Saturday, June 22, 2013

The Story of a Tent (and a Teenager)

For about a month now, I have been working on the technical details of how to build a tent.  Actually, it has been longer than a month because I started researching it back in New York.  I thought about buying special tent angles - the connectors for the poles - but they were very expensive.  In fact, everything about it was expensive.  Finally, I settled on the PVC pipe idea.

As I mentioned in my previous post, it has been a challenge to find enough of the required materials here.  If I find enough pipe in one size, I can't find the connectors.  If I have the connectors, I can't find the pipe.  My attempts to blend two sizes or types have failed.  In fact, as I laid everything out this afternoon and tried to assemble it, it became undeniably clear that, even with copious duct tape, this was not working.  I had visions of people sitting in the tent in Saskatoon when a gentle breeze causes it to collapse on them.  I really didn't want my margin for error to be determined by duct tape, but even that prospect was melting away in the face of cold, hard PVC reality.

My mind was in overdrive - how to do this?  Rope?  Poles from another tent we have?  Finally, I called Fin into it.  He has a gift of being able to look at something and figure out how it goes together.  He denies that this is a special gift but, as I pointed out, I am prime example #1 of someone without it, so you know, don't knock it.  He managed to assess the current situation and declare it pointless - it wasn't going to work.  He then looked over the various pieces of my other two attempts and created a list of what would be needed to make either of them work.  Either way, we needed to go to Canadian Tire.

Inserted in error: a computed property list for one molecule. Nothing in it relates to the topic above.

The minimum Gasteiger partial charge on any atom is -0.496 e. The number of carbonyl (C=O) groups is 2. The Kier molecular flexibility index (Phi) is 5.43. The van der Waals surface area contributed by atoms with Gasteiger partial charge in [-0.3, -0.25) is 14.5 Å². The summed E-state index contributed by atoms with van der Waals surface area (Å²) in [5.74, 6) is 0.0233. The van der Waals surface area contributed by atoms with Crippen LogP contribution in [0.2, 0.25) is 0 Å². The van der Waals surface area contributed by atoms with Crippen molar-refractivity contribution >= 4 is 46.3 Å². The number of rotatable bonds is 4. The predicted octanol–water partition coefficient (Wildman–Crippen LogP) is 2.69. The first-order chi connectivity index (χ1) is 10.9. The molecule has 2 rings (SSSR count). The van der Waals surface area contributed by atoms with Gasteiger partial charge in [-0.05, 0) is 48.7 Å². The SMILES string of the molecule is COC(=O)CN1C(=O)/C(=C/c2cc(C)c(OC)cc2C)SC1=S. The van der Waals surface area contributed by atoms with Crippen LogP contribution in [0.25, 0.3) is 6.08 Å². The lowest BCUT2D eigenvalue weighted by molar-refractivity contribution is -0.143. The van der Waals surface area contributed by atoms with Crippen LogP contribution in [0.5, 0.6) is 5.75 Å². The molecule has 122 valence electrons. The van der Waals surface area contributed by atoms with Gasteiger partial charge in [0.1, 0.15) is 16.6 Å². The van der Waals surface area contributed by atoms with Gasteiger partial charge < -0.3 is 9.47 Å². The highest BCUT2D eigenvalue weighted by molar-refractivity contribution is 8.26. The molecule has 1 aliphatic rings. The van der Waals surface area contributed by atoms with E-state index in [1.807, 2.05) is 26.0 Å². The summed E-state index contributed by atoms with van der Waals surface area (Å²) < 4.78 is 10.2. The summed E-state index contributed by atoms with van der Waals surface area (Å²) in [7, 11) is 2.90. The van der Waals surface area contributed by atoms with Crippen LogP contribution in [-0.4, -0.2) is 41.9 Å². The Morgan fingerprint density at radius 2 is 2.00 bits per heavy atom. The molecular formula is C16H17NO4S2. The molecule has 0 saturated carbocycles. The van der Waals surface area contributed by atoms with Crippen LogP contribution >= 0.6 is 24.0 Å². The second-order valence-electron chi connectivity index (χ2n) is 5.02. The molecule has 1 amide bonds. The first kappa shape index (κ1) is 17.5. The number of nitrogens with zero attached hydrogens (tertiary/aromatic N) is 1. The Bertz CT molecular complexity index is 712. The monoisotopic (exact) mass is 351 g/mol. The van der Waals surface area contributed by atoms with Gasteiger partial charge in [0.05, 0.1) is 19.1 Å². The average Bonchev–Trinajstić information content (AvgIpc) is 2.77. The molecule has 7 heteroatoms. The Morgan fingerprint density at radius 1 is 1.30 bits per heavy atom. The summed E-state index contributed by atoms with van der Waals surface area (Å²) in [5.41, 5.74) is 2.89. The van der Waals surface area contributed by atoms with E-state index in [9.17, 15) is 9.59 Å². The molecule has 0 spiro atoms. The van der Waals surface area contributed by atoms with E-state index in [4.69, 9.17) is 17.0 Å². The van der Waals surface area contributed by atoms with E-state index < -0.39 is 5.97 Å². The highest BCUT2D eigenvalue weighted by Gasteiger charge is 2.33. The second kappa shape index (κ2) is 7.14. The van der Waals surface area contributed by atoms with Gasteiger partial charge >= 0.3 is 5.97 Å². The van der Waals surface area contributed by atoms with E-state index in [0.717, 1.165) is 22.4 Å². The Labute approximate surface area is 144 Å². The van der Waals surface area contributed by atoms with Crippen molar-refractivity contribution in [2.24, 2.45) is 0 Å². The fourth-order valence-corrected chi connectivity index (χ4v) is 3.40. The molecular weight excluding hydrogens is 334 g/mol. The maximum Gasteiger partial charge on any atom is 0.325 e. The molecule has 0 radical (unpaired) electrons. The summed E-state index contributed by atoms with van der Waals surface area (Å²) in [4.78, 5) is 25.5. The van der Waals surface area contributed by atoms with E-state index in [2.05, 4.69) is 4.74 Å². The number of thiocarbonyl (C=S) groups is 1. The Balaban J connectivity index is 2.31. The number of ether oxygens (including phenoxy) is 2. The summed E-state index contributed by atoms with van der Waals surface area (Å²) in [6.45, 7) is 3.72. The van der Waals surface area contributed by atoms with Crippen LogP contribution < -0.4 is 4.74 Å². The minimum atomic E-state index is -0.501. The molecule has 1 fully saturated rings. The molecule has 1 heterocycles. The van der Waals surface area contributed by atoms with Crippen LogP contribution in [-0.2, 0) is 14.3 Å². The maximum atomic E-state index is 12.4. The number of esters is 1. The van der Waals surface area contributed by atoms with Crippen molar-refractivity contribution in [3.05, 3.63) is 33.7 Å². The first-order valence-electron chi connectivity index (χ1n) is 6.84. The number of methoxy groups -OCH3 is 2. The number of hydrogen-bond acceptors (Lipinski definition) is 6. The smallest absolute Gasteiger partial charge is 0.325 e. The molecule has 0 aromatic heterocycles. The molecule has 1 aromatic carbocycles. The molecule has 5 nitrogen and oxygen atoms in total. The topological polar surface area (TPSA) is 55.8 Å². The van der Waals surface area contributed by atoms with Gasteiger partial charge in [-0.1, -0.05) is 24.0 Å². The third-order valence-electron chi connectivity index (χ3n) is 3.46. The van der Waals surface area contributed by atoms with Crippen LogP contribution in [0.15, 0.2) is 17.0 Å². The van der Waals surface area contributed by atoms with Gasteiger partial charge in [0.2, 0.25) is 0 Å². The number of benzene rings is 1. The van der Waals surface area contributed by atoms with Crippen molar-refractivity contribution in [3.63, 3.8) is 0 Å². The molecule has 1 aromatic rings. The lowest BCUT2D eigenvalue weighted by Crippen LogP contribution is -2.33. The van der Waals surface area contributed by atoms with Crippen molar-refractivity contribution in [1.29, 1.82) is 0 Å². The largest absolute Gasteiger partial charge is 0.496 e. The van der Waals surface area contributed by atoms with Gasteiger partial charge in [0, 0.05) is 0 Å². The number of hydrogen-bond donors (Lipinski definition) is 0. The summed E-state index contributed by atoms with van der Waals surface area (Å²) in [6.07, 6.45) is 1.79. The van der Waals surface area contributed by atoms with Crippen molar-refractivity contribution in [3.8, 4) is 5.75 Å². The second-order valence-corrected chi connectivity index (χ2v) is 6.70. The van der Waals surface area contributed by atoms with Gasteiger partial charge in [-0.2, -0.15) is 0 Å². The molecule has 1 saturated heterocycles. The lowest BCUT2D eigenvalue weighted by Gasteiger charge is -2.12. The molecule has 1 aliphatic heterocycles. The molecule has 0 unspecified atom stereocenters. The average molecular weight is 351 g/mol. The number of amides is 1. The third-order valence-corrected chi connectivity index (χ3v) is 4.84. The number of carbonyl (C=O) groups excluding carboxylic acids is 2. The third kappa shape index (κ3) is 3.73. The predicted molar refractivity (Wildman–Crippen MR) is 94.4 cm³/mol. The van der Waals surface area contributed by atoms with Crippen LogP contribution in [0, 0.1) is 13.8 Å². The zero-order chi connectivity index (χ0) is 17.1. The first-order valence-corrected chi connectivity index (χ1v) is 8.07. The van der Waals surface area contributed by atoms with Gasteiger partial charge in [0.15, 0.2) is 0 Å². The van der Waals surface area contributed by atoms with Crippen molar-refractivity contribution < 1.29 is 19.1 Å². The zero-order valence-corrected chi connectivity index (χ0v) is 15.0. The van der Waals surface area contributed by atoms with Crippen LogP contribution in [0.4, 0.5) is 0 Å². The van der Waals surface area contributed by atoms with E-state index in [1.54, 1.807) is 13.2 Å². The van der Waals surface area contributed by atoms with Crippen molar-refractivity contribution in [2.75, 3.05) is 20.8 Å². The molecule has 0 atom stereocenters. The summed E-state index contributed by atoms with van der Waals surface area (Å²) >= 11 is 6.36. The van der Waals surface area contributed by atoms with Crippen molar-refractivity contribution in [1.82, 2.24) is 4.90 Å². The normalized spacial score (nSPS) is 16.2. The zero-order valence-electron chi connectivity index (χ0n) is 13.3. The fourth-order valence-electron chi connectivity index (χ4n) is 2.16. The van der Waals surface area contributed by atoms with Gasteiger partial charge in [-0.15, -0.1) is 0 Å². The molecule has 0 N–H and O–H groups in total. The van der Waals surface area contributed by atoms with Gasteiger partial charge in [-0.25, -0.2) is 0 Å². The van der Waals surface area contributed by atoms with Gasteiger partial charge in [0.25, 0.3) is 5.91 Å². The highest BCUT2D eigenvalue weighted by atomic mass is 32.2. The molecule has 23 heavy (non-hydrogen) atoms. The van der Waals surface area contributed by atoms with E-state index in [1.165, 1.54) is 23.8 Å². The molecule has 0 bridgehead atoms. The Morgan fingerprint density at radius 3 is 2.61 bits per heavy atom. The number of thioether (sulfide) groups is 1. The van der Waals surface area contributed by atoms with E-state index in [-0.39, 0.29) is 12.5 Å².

Not surprisingly, Canadian Tire did not have enough of either size pipe to allow us to make the tent frame.  It was with a deep sense of doom and gloom that we made our way to the exit.  Then I decided to take a look at their tents just to see if any of them might be usable as a frame.  Lest you think I am a total idiot - I did consider this idea early on and dismissed it as too expensive and not giving me what I wanted in shape and size.

But clearly I had not been to Canadian Tire.  For, lo...

Exactly what I needed...a perfectly sized, stable frame that is easy to transport, set up and take down, and it is easily adaptable to my purposes.  Also, it has a water-proof roof in case of rain.

I think I heard the angels singing right there in the camping supply section!

Special thanks to Fin for taking up this challenge and putting up with seeing the big picture.  And for being amusing about it along the way.  It just might be his superpower.

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